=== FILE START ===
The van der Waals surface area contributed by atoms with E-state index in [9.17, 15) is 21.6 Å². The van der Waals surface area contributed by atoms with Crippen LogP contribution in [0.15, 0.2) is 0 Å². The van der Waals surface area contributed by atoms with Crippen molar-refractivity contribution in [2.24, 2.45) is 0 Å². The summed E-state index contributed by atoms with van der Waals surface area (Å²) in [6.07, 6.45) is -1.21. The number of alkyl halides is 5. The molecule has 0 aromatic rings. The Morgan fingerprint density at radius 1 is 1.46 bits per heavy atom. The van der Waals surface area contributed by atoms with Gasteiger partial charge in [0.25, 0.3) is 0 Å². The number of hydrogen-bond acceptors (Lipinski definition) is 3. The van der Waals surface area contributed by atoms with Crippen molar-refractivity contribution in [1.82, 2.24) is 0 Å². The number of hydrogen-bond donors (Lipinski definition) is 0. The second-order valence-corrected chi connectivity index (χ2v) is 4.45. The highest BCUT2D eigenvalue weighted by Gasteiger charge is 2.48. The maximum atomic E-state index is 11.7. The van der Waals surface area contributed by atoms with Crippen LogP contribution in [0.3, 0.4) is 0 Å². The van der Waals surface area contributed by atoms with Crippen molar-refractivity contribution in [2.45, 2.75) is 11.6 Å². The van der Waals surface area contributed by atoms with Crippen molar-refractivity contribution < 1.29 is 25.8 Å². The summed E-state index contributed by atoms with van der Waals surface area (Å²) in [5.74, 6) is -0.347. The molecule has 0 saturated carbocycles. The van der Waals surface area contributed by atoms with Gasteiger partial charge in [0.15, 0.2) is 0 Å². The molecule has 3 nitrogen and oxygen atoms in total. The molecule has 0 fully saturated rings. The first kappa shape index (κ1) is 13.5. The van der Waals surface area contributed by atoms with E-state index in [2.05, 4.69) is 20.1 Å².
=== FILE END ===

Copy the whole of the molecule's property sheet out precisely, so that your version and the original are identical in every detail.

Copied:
The van der Waals surface area contributed by atoms with E-state index in [9.17, 15) is 21.6 Å². The van der Waals surface area contributed by atoms with Crippen LogP contribution in [0.15, 0.2) is 0 Å². The van der Waals surface area contributed by atoms with Crippen molar-refractivity contribution in [2.24, 2.45) is 0 Å². The summed E-state index contributed by atoms with van der Waals surface area (Å²) in [6.07, 6.45) is -1.21. The number of alkyl halides is 5. The molecule has 0 aromatic rings. The Morgan fingerprint density at radius 1 is 1.46 bits per heavy atom. The van der Waals surface area contributed by atoms with Gasteiger partial charge in [0.25, 0.3) is 0 Å². The number of hydrogen-bond acceptors (Lipinski definition) is 3. The van der Waals surface area contributed by atoms with Crippen molar-refractivity contribution in [1.82, 2.24) is 0 Å². The number of hydrogen-bond donors (Lipinski definition) is 0. The second-order valence-corrected chi connectivity index (χ2v) is 4.45. The highest BCUT2D eigenvalue weighted by Gasteiger charge is 2.48. The maximum atomic E-state index is 11.7. The van der Waals surface area contributed by atoms with Crippen LogP contribution in [0.3, 0.4) is 0 Å². The van der Waals surface area contributed by atoms with Crippen molar-refractivity contribution in [2.45, 2.75) is 11.6 Å². The van der Waals surface area contributed by atoms with Crippen molar-refractivity contribution < 1.29 is 25.8 Å². The summed E-state index contributed by atoms with van der Waals surface area (Å²) in [5.74, 6) is -0.347. The molecule has 0 saturated carbocycles. The van der Waals surface area contributed by atoms with Gasteiger partial charge in [0.15, 0.2) is 0 Å². The molecule has 3 nitrogen and oxygen atoms in total. The molecule has 0 fully saturated rings. The first kappa shape index (κ1) is 13.5. The van der Waals surface area contributed by atoms with E-state index in [2.05, 4.69) is 20.1 Å².